UMMS Affiliation

Department of Cancer Biology

Date

11-1-1988

Document Type

Article

Subjects

Animals; Cell Adhesion; Cell Movement; Cytoskeleton; Electrophoresis, Polyacrylamide Gel; Extracellular Matrix; Female; Fibronectins; Laminin; Macrophages; Membrane Proteins; Mice; Mice, Inbred BALB C; Microscopy, Fluorescence; Precipitin Tests; Receptors, Immunologic; Receptors, Laminin; Tetradecanoylphorbol Acetate

Abstract

The ability of thioglycollate (TG)-elicited mouse peritoneal macrophages to adhere to a laminin substratum has been studied. These cells do not adhere to laminin-coated (20 micrograms/ml) surfaces, but the addition of phorbol myristate acetate (PMA; 50 ng/ml) results in their rapid adherence and spreading on this substratum. TG-elicited and PMA-activated macrophages, however, can bind soluble laminin. Macrophages adhere to fibronectin-coated surfaces and tissue culture plastic without PMA stimulation, and PMA does not increase the number of cells that adhere to these surfaces. The predominant surface proteins that bind specifically to laminin-Sepharose exhibit an Mr of 67 and 36 kD, but the expression of these proteins does not increase after PMA stimulation. Laminin receptor antibodies immunoprecipitate the 67-kD protein from radiolabled surface lysates and are capable of blocking macrophage adherence to a laminin substratum. Indirect immunofluorescence microscopy indicates that PMA stimulation does not increase receptor expression, but that it may induce the aggregation of the receptor on the cell surface. PMA stimulation also promotes macrophage spreading and induces a reorganization of the actin cytoskeleton. Taken together, these data indicate the mechanism by which PMA promotes macrophage adherence to laminin does not involve increased 67-kD receptor surface expression, but that it is related to the changes in cytoskeletal and receptor surface organization that occur in response to PMA stimulation.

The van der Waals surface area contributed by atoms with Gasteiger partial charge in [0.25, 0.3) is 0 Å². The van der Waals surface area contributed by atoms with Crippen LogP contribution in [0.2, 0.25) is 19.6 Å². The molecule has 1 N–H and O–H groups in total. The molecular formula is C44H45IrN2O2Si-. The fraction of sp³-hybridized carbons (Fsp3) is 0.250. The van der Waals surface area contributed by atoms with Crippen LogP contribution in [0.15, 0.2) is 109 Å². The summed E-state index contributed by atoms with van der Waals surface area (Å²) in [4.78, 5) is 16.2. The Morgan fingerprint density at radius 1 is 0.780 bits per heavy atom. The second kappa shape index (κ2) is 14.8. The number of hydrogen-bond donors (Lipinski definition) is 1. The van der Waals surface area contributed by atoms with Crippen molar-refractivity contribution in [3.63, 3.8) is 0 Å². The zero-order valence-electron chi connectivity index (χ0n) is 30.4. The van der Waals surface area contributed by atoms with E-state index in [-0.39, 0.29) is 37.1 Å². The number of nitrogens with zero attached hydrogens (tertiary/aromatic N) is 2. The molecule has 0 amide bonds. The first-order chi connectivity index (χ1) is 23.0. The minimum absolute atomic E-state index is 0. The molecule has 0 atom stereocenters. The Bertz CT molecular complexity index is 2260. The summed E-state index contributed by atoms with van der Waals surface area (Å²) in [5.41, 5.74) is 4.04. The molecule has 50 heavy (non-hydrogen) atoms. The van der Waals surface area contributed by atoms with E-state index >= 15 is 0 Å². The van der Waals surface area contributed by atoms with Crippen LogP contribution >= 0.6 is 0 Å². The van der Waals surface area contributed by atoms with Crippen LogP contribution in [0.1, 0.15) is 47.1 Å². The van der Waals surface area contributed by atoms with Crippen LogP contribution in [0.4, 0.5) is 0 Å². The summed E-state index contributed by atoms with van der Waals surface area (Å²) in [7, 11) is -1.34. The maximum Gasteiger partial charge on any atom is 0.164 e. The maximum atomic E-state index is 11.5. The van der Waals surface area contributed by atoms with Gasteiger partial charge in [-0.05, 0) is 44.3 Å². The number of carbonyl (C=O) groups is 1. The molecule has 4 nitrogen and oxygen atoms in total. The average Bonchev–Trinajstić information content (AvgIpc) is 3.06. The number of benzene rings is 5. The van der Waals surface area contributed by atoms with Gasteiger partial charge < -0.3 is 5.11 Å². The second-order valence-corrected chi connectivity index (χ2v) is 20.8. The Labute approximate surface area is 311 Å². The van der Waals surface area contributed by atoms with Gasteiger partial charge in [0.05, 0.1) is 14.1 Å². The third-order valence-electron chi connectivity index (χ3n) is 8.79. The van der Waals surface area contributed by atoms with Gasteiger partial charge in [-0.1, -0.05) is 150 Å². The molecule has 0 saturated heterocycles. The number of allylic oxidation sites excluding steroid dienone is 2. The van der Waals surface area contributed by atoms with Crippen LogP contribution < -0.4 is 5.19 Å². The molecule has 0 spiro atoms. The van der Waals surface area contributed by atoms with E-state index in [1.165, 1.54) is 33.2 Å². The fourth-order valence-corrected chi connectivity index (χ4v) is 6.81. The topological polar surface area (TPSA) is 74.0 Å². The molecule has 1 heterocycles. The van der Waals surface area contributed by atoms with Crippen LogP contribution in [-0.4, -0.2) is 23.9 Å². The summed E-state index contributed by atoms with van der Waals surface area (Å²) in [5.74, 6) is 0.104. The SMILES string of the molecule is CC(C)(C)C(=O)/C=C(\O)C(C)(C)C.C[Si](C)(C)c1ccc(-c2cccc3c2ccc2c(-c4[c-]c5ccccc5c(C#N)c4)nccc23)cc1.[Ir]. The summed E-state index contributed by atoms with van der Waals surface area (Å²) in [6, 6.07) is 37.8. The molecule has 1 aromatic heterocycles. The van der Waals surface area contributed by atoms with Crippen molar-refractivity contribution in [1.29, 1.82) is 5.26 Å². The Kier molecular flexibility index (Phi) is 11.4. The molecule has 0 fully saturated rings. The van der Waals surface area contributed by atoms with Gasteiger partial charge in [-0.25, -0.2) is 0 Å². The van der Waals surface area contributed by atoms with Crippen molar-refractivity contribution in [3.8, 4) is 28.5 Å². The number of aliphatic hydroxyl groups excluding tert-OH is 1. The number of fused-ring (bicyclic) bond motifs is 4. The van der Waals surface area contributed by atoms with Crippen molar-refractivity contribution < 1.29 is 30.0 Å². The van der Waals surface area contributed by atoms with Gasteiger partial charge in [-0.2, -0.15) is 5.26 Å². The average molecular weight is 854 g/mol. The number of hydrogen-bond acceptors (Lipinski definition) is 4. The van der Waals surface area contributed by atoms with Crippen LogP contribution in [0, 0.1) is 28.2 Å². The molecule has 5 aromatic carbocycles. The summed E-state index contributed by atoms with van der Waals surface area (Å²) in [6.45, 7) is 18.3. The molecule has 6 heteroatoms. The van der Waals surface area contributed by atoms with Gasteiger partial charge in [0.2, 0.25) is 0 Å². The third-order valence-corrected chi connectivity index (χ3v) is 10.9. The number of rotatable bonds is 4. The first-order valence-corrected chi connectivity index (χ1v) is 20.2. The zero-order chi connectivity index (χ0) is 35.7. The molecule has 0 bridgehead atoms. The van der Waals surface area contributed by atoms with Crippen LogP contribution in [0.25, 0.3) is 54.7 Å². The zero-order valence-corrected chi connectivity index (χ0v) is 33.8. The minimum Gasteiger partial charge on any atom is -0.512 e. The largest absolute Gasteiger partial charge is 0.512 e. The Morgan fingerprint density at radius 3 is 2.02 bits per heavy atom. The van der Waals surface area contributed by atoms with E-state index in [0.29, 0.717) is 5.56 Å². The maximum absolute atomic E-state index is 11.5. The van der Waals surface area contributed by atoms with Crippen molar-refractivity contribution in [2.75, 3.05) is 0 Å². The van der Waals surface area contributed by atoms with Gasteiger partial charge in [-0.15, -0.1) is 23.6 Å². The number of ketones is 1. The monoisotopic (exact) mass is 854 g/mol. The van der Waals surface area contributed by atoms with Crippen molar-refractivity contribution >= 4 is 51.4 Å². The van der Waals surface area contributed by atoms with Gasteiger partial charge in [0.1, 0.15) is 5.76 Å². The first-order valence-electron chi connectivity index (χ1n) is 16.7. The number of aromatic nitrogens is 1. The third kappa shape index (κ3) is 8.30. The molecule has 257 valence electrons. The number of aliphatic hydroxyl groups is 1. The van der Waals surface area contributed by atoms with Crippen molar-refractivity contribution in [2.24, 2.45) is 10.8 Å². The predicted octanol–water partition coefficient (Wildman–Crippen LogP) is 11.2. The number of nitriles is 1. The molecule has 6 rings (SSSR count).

Rights and Permissions

Citation: J Cell Biol. 1988 Nov;107(5):1873-80. Link to article on publisher's website

Related Resources

Link to Article in PubMed

PubMed ID

2972733

Share

COinS
 
 

To view the content in your browser, please download Adobe Reader or, alternately,
you may Download the file to your hard drive.

NOTE: The latest versions of Adobe Reader do not support viewing PDF files within Firefox on Mac OS and if you are using a modern (Intel) Mac, there is no official plugin for viewing PDF files within the browser window.